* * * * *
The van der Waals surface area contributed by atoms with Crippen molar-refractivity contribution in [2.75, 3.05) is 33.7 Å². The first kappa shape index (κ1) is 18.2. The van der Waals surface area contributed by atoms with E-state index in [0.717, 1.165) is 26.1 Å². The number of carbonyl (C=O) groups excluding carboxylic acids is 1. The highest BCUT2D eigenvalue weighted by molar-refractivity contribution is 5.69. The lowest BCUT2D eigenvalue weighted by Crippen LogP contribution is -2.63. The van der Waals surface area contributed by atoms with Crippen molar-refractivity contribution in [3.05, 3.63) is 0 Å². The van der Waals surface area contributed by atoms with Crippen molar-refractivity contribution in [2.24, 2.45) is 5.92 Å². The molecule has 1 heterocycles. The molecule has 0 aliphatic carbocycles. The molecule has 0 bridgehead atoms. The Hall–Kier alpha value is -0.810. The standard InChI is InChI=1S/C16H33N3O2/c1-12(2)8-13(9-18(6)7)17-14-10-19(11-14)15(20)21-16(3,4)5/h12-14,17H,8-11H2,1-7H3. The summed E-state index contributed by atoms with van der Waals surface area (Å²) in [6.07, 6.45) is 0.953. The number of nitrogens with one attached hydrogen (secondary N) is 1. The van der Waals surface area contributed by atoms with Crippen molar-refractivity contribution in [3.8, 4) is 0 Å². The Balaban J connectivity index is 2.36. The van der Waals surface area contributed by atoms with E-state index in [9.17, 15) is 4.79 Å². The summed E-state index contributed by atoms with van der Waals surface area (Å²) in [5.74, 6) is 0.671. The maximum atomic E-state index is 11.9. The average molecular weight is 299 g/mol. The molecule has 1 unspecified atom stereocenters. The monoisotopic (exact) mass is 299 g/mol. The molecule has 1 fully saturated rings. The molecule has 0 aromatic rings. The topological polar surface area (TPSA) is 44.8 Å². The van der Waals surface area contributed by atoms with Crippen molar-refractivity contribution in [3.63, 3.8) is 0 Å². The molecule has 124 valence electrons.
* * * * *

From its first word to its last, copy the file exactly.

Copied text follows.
The van der Waals surface area contributed by atoms with Crippen molar-refractivity contribution in [2.75, 3.05) is 33.7 Å². The first kappa shape index (κ1) is 18.2. The van der Waals surface area contributed by atoms with E-state index in [0.717, 1.165) is 26.1 Å². The number of carbonyl (C=O) groups excluding carboxylic acids is 1. The highest BCUT2D eigenvalue weighted by molar-refractivity contribution is 5.69. The lowest BCUT2D eigenvalue weighted by Crippen LogP contribution is -2.63. The van der Waals surface area contributed by atoms with Crippen molar-refractivity contribution in [3.05, 3.63) is 0 Å². The van der Waals surface area contributed by atoms with Crippen molar-refractivity contribution in [2.24, 2.45) is 5.92 Å². The molecule has 1 heterocycles. The molecule has 0 aliphatic carbocycles. The molecule has 0 bridgehead atoms. The Hall–Kier alpha value is -0.810. The standard InChI is InChI=1S/C16H33N3O2/c1-12(2)8-13(9-18(6)7)17-14-10-19(11-14)15(20)21-16(3,4)5/h12-14,17H,8-11H2,1-7H3. The summed E-state index contributed by atoms with van der Waals surface area (Å²) in [6.07, 6.45) is 0.953. The number of nitrogens with one attached hydrogen (secondary N) is 1. The van der Waals surface area contributed by atoms with Crippen molar-refractivity contribution in [3.8, 4) is 0 Å². The Balaban J connectivity index is 2.36. The van der Waals surface area contributed by atoms with E-state index in [9.17, 15) is 4.79 Å². The summed E-state index contributed by atoms with van der Waals surface area (Å²) in [5.74, 6) is 0.671. The maximum atomic E-state index is 11.9. The average molecular weight is 299 g/mol. The molecule has 1 unspecified atom stereocenters. The monoisotopic (exact) mass is 299 g/mol. The molecule has 1 fully saturated rings. The molecule has 0 aromatic rings. The topological polar surface area (TPSA) is 44.8 Å². The van der Waals surface area contributed by atoms with Crippen molar-refractivity contribution in [3.63, 3.8) is 0 Å². The molecule has 124 valence electrons.